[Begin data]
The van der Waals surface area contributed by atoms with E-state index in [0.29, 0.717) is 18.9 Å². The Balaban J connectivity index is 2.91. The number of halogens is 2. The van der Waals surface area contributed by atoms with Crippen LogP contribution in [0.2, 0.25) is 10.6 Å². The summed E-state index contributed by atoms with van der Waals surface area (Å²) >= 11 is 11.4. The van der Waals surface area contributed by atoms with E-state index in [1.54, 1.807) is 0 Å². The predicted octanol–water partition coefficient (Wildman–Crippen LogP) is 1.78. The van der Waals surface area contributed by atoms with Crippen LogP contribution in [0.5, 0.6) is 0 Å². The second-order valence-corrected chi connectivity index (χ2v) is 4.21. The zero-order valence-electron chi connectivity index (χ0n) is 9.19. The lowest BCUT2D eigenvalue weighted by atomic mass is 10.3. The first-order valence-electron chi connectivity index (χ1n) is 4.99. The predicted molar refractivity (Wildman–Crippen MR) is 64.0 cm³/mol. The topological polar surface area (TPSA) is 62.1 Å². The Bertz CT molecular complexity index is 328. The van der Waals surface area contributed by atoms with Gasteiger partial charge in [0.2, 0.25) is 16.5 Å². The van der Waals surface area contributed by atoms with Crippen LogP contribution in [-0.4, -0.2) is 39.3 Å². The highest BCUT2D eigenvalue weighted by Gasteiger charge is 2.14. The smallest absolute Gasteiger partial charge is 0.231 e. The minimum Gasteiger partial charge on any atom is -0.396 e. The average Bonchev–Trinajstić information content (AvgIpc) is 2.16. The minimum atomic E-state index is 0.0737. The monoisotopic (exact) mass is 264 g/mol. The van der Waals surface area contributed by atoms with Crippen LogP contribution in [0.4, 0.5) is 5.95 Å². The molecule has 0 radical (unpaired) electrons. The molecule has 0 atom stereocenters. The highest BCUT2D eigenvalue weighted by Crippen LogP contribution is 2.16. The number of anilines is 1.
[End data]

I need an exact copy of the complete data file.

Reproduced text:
The van der Waals surface area contributed by atoms with E-state index in [0.29, 0.717) is 18.9 Å². The Balaban J connectivity index is 2.91. The number of halogens is 2. The van der Waals surface area contributed by atoms with Crippen LogP contribution in [0.2, 0.25) is 10.6 Å². The summed E-state index contributed by atoms with van der Waals surface area (Å²) >= 11 is 11.4. The van der Waals surface area contributed by atoms with E-state index in [1.54, 1.807) is 0 Å². The predicted octanol–water partition coefficient (Wildman–Crippen LogP) is 1.78. The van der Waals surface area contributed by atoms with Crippen LogP contribution in [0.5, 0.6) is 0 Å². The second-order valence-corrected chi connectivity index (χ2v) is 4.21. The zero-order valence-electron chi connectivity index (χ0n) is 9.19. The lowest BCUT2D eigenvalue weighted by atomic mass is 10.3. The first-order valence-electron chi connectivity index (χ1n) is 4.99. The predicted molar refractivity (Wildman–Crippen MR) is 64.0 cm³/mol. The topological polar surface area (TPSA) is 62.1 Å². The Bertz CT molecular complexity index is 328. The van der Waals surface area contributed by atoms with Gasteiger partial charge in [0.2, 0.25) is 16.5 Å². The van der Waals surface area contributed by atoms with Crippen LogP contribution in [-0.4, -0.2) is 39.3 Å². The highest BCUT2D eigenvalue weighted by Gasteiger charge is 2.14. The smallest absolute Gasteiger partial charge is 0.231 e. The minimum Gasteiger partial charge on any atom is -0.396 e. The average Bonchev–Trinajstić information content (AvgIpc) is 2.16. The minimum atomic E-state index is 0.0737. The monoisotopic (exact) mass is 264 g/mol. The van der Waals surface area contributed by atoms with Crippen LogP contribution in [0.4, 0.5) is 5.95 Å². The molecule has 0 radical (unpaired) electrons. The molecule has 0 atom stereocenters. The highest BCUT2D eigenvalue weighted by Crippen LogP contribution is 2.16. The number of anilines is 1.